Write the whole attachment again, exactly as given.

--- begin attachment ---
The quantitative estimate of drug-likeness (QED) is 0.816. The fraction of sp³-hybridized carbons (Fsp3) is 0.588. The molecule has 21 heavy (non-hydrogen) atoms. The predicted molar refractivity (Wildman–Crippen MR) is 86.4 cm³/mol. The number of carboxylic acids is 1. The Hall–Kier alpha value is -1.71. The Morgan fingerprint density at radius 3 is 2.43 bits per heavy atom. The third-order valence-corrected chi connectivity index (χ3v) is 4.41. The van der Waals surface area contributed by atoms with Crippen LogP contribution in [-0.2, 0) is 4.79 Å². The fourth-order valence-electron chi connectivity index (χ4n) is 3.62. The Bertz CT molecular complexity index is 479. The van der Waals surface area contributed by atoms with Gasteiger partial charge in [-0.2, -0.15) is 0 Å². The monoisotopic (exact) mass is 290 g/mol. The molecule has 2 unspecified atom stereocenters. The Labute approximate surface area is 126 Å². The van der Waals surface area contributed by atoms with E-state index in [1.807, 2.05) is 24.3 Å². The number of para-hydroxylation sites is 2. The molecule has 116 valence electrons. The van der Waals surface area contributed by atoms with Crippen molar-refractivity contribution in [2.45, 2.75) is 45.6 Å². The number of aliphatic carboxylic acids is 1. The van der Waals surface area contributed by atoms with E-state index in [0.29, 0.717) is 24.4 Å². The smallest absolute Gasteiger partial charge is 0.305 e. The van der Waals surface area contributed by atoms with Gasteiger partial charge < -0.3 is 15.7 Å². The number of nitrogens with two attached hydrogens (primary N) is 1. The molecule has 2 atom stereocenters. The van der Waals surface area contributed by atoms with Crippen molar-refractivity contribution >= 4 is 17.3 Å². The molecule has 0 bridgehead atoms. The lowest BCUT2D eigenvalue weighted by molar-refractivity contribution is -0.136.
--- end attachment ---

The quantitative estimate of drug-likeness (QED) is 0.816. The fraction of sp³-hybridized carbons (Fsp3) is 0.588. The molecule has 21 heavy (non-hydrogen) atoms. The predicted molar refractivity (Wildman–Crippen MR) is 86.4 cm³/mol. The number of carboxylic acids is 1. The Hall–Kier alpha value is -1.71. The Morgan fingerprint density at radius 3 is 2.43 bits per heavy atom. The third-order valence-corrected chi connectivity index (χ3v) is 4.41. The van der Waals surface area contributed by atoms with Crippen LogP contribution in [-0.2, 0) is 4.79 Å². The fourth-order valence-electron chi connectivity index (χ4n) is 3.62. The Bertz CT molecular complexity index is 479. The van der Waals surface area contributed by atoms with Gasteiger partial charge in [-0.2, -0.15) is 0 Å². The monoisotopic (exact) mass is 290 g/mol. The molecule has 2 unspecified atom stereocenters. The Labute approximate surface area is 126 Å². The van der Waals surface area contributed by atoms with E-state index in [1.807, 2.05) is 24.3 Å². The number of para-hydroxylation sites is 2. The molecule has 116 valence electrons. The van der Waals surface area contributed by atoms with Crippen molar-refractivity contribution in [2.45, 2.75) is 45.6 Å². The number of aliphatic carboxylic acids is 1. The van der Waals surface area contributed by atoms with E-state index in [0.29, 0.717) is 24.4 Å². The smallest absolute Gasteiger partial charge is 0.305 e. The van der Waals surface area contributed by atoms with Gasteiger partial charge < -0.3 is 15.7 Å². The number of nitrogens with two attached hydrogens (primary N) is 1. The molecule has 2 atom stereocenters. The van der Waals surface area contributed by atoms with Crippen molar-refractivity contribution >= 4 is 17.3 Å². The molecule has 0 bridgehead atoms. The lowest BCUT2D eigenvalue weighted by molar-refractivity contribution is -0.136.